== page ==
The construction sector may be unable to capitalise on the industry boom if it doesn’t take measures to attract more potential employees.
In the midst of huge demand for construction, research from HR and recruitment experts Randstad reveals that construction firms are becoming increasingly less attractive to potential employees.
The Randstad Award employer branding research shows that the attractiveness of the construction sector has decreased for the fourth consecutive year. When asked, only 20% of respondents said they would like to work for companies in the construction sector, compared to 26% in 2012, 24% in 2013 and 22% last year.
Country manager of Randstad New Zealand, Brien Keegan, believes if the construction industry doesn’t take immediate action to rectify the situation, there will be major implications.
Sector needs to retain top talent
“Presently, New Zealand is experiencing a surge in residential and non-residential construction projects, especially in Auckland and Christchurch. To meet this demand, the construction sector will have to attract new talent and ensure they retain their top talent,” Mr Keegan says.
“The Randstad research shows that the construction sector is failing to maintain its attractiveness to current and potential employees. This will have serious consequences for the sector, which is already facing staff shortages and an inability to fill positions.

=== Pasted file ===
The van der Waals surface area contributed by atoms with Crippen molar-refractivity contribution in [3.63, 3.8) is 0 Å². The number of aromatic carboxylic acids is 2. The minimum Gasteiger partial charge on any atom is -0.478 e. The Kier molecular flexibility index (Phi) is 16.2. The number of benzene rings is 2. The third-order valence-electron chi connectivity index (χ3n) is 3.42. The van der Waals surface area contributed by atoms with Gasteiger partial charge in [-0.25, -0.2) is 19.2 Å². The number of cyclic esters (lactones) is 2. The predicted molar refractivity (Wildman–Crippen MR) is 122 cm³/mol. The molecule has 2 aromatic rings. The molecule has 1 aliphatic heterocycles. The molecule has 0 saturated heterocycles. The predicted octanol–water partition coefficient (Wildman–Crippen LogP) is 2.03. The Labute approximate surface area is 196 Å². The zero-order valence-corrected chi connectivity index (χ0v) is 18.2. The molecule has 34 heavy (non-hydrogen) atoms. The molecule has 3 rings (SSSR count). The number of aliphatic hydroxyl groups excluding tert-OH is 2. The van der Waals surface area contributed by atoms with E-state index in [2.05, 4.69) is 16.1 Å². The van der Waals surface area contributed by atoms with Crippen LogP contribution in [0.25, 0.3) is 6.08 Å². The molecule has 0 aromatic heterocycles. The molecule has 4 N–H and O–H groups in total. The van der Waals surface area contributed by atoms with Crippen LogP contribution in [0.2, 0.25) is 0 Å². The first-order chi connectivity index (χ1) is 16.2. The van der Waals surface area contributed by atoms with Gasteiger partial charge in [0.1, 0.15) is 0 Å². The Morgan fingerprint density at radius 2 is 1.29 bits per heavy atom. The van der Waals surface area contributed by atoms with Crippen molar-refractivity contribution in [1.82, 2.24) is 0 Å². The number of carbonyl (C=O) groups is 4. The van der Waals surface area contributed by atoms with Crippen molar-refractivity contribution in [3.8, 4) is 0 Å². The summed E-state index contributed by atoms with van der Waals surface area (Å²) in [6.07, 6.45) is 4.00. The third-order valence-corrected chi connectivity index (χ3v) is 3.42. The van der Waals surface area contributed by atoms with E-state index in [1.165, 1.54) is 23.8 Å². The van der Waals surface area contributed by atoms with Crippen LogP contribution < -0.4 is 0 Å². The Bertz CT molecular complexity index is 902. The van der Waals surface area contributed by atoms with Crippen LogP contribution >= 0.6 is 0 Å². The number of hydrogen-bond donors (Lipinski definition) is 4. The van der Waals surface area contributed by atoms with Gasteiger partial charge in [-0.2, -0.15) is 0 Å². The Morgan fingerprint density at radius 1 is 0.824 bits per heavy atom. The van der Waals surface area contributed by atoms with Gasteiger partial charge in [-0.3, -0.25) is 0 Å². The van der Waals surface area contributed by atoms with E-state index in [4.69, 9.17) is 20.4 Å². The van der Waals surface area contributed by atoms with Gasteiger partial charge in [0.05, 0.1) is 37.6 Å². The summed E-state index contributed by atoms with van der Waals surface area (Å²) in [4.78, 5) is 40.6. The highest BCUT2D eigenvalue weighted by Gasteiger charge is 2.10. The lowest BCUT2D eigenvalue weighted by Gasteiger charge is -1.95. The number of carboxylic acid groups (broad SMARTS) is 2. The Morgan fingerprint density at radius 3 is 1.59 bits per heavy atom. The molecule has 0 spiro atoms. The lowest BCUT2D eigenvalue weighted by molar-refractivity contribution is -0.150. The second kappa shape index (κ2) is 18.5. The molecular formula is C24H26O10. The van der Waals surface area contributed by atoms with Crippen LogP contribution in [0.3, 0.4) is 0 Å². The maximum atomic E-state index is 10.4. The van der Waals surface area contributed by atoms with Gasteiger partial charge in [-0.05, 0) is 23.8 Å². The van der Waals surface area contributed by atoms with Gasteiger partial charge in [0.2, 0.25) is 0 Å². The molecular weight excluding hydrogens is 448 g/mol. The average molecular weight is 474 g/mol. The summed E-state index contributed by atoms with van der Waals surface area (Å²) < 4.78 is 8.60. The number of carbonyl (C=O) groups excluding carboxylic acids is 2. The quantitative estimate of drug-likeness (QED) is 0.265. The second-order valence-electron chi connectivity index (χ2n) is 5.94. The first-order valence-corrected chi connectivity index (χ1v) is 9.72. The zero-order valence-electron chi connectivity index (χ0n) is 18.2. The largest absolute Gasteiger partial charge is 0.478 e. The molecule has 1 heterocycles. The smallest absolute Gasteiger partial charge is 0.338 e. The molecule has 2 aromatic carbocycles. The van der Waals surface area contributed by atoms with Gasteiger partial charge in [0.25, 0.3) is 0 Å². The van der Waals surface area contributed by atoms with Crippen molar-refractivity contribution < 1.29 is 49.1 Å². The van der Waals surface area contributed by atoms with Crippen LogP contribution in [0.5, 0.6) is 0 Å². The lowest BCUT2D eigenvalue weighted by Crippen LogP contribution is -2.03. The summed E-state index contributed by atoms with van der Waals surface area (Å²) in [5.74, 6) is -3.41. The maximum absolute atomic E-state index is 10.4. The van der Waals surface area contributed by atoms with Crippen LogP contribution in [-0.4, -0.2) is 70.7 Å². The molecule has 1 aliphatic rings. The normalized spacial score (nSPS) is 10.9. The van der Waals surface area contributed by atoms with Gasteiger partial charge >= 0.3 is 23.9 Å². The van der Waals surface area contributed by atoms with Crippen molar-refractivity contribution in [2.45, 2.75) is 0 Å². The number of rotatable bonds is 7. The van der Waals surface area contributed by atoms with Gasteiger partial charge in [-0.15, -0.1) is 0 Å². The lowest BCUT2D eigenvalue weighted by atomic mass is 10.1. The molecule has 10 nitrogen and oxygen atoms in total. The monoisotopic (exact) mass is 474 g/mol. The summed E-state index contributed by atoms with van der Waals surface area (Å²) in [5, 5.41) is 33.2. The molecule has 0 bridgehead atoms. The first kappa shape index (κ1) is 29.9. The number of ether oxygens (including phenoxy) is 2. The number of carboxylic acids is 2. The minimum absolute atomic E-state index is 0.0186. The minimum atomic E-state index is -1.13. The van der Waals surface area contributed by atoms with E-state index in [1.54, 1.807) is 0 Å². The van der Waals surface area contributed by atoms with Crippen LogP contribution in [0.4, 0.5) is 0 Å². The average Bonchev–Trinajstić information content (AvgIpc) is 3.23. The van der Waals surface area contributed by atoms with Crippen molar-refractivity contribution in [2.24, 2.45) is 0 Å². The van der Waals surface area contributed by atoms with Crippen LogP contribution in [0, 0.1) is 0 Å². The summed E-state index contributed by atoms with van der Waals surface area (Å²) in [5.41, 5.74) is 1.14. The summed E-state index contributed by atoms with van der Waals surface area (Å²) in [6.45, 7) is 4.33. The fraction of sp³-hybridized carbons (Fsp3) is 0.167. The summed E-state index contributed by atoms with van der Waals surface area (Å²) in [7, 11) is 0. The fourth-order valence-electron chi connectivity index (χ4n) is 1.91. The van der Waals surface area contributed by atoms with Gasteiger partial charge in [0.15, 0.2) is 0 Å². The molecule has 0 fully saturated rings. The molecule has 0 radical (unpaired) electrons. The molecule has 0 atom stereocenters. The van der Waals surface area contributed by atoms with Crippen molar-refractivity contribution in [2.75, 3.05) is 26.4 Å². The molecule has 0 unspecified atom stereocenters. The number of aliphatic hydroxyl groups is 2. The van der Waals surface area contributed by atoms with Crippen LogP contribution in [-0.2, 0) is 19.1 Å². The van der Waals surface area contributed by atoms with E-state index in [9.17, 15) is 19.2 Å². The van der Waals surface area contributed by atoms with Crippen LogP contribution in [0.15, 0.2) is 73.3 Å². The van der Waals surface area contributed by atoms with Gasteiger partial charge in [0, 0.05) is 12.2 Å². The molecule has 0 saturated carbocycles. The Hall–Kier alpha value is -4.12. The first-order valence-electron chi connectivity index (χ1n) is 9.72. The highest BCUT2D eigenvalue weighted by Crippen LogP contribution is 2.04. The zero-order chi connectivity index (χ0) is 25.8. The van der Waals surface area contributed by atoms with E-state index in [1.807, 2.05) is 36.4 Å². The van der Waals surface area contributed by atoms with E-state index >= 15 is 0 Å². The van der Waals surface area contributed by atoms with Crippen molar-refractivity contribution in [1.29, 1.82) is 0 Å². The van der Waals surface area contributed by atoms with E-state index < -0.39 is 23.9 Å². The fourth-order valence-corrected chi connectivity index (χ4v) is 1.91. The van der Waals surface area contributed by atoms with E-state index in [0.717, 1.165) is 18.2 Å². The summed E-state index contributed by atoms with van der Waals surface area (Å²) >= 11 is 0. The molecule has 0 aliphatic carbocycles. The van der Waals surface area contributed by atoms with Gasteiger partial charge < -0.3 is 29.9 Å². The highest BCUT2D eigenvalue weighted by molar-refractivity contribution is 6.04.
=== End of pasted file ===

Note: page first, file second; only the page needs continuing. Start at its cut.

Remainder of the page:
“However, the implications could reach further than the construction sector. According to a recent report, Auckland may need as many as 113,800 homes built by 2031, and Christchurch, after years of delay, is finally starting to rebuild the city.
“If construction firms are unable to complete projects such as these, there will be consequences for New Zealand as a whole.”
Interestingly, despite a continued drop in attractiveness, the research shows that the construction sector has managed to maintain its name awareness at 43%, which is on par with last year’s result, but a substantial increase on 34% in 2013.
“We know that the construction sector is in the midst of a boom and there is a huge demand for staff to fill the existing and future shortages. What this year’s results also make clear, is that potential employees recognise companies within the sector,” Mr Keegan says.
“The challenge for construction firms is to ensure that this recognition is positive. In order to recruit and retain the top talent, firms within the sector need to ensure they are perceived as good employers, offering Kiwis what they want in a job, such as a good salary and work-life balance.”
Five years since the first Randstad employer survey was undertaken, the most important criteria for New Zealanders when choosing an employer continues to be salary and employee benefits, according to 21% of respondents.
This was followed by pleasant working atmosphere (10%), good work-life balance (10%), long-term job security (12%) and interesting job content (11%).